A controversial historic banner commissioned by English miners in the 1920s and featuring an image of James Connolly will be on display in Belfast this weekend.

The Follonsby Lodge banner was woven for the Durham Miners Association in 1928, just four years after the General Strike. In a reflection of the radical and militant mood of the time, it depicted, amongst others, iconic Irish republican socialist leader James Connolly and communist revolutionary Lenin – a co-founder of the Soviet Union just 11 years earlier.

But it wasn’t the Red Menace that made the banner controversial – the depiction of an Irish rebel on an English workers’ banner attracted negative attention and it was burned in mysterious circumstances in the 1940s.

In later decades the damaged banner remained a bone of political contention, and when the time came for it to be repaired Connolly’s image was dropped in favour of a succession of English workers’ leaders..

However, thanks to the efforts of the National Union of Mineworkers, working in conjunction with political activists and members of the Irish community on Tyneside, the original banner was recently restored to its original condition at a cost of £7,000.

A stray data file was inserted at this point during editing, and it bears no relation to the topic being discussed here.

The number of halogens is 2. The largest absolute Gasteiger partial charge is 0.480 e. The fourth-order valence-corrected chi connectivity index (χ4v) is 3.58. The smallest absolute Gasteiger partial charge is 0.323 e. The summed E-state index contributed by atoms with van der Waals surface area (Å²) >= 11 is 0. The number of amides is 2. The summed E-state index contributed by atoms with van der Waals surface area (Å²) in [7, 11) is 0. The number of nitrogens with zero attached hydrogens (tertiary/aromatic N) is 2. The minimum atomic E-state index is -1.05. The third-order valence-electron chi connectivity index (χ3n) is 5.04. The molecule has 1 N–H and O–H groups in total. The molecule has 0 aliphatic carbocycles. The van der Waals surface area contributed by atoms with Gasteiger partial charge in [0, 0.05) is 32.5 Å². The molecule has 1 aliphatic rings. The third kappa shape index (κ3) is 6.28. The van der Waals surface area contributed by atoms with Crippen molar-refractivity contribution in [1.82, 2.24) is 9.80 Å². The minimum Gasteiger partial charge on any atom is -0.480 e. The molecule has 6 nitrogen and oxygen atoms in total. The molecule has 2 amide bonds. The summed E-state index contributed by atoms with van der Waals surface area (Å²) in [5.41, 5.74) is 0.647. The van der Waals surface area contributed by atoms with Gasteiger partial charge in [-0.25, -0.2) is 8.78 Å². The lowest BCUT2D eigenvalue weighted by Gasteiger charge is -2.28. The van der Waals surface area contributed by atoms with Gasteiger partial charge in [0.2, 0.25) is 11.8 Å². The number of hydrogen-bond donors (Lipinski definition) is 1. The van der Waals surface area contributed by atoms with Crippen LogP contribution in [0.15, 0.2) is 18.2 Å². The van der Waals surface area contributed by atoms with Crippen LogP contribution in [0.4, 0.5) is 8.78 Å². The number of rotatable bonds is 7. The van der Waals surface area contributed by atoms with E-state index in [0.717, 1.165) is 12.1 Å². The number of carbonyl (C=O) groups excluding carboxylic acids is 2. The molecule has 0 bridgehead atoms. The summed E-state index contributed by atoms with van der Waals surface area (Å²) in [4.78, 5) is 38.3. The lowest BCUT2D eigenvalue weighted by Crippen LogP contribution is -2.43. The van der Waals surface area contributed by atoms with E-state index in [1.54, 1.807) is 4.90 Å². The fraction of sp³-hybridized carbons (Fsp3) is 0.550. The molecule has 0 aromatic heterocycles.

The banner is being brought to Belfast by veterans of the 1984/1985 miners strike, including former miner and NUM organiser Dave Douglass, who is also the author of a book on the history of the miners in which the banner features.

The English delegation will join the main Belfast May Day rally on Saturday after which they will address a lecture in the Belfast Unemployed Resource Centre on ‘Lessons of the Miners’ Strike’.

The group will be in the city as guests of West Belfast republican ex-prisoners’ group Teach na Fáilte, whose spokesperson Gerard Murray said many people in the city will have an affiliation with the banner and what it represents.

“It’s a great honour for us to host this delegation of workers in West Belfast, as well as the Follonsby banner, an object which should hold great significance to all Irish workers, socialists and republicans alike,” he said.

“The miners’ strike struck a chord with most people in West Belfast, who amongst other things associated with the miners struggle against Margaret Thatcher, and indeed some who went on to become republican socialist prisoners were active on the streets along with the miners in 1984, so this is a very important visit for us all.”

The Follensby miners banner will be on display at the Belfast Unemployed Resource Centre, Donegall Street, following the main May Day rally on Saturday, May 2, which gets under way at noon.